The Lawyer Africa Elite 2014 features an in-depth look at 46 leading independent firms’ strategies in 15 key sub-Saharan jurisdictions, as well as the views of in-house counsel from some of Africa’s largest companies... Read more
This year, The Lawyer’s annual ranking of the largest UK law firms by turnover is available as an interactive, digital benchmarking tool. For the first time this will allow you to manipulate each data set against the metrics of your choice.
Roger Pearson reports on the impact that a recent case involving babywalkers may have on consumer protection laws.
High Court judgment is now pending in a case which could have a major impact in consumer protection circles. It should result in new guide-lines - vital for both local authorities and manufacturers - on the action trading standards officers can take to curb sale of products they believe to be unsafe.
The legal battle between The Baby Products Association (BPA) and Liverpool City Council's trading standards department centres on the council's handling of a warning over the safety of babywalkers.
In April 1988, the council issued a press release indicating that tests had revealed some babywalkers did not comply with British safety standards. The issuing of the press release, which followed stability tests carried out under the provisions of the Consumer Protection Act 1987 resulted in a blaze of national publicity.
The BPA has taken the council to the High Court accusing it of using the media unlawfully to issue a public warning and seek suspension of sales of babywalkers which were said to be unsafe. Judgment on the case has been reserved.
Michael Fordham, counsel for the BPA, argued before a court headed by Lord Bingham, the Lord Chief Justice, that the way the council had used the media was wrong and that it should have used the "appropriate statutory route" to achieve its aim of protecting the public. This, he said, would also have offered safeguards for the manufacturers.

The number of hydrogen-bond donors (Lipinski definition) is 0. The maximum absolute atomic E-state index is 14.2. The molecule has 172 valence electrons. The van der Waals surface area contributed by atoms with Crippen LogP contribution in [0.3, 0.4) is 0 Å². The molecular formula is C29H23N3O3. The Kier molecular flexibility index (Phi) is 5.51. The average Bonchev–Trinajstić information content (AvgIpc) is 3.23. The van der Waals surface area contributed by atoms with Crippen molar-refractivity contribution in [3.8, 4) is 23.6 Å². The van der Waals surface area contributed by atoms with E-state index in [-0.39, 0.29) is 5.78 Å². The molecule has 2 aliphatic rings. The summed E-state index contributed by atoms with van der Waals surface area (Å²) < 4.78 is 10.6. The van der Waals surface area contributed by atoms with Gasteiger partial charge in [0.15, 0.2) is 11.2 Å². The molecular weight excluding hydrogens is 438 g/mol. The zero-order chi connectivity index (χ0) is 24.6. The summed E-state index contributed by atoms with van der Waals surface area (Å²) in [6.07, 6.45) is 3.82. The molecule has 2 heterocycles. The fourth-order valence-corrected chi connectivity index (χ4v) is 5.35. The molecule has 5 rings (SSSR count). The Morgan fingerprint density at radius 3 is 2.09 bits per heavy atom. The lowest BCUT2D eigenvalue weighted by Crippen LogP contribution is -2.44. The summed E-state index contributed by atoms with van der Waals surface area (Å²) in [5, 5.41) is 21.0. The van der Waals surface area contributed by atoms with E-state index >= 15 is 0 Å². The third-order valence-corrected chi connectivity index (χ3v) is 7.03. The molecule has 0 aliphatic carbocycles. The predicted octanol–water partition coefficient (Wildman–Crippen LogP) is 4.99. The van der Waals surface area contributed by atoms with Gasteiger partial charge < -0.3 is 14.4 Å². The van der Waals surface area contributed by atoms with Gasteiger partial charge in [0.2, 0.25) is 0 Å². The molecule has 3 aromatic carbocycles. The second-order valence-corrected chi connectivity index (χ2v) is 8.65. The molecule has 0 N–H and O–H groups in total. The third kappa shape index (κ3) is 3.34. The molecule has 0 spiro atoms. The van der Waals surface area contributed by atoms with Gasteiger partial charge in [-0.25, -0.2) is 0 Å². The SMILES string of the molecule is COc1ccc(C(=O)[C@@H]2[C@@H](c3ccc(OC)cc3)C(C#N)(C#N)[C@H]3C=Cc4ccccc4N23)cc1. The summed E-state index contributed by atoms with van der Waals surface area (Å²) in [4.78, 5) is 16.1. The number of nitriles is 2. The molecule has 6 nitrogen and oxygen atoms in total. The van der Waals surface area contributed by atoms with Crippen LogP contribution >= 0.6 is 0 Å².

He claimed the council issued the press release saying that producers of the babywalkers had been asked to stop supplying products which did not comply with safety standards and to arrange recall of all baby-walkers which should not be on the market.
Fordham claimed the council had no power to effect suspension of sales or give a public warning by means of press release. He argued that while the 1987 Consumer Protection Act empowered the Trade Secretary to require that public warnings be given of allegedly unsafe goods and provided for notices to be issued suspending trade in some products, it also gave a right of appeal. And, if it was later shown that warnings issued had been unjustified it entitled the manufacturers to compensation.
He claimed that by acting as it did the trading standards department had circumvented the safeguards the Act gave to manufacturers.
The provisions of the 1987 Act would be rendered "meaningless" if local authorities were permitted to use the media in the way Liverpool had, he argued.
For the council, Frances Patterson QC said that babywalkers were the largest single cause of accidents involving children's mobility aids and that the press release had been issued after extensive tests.
He claimed the action taken by the council was justified under the 1987 Act which he said was aimed at providing wider powers to protect the public from unsafe products and not to restrict local authorities in the way they handled such matters.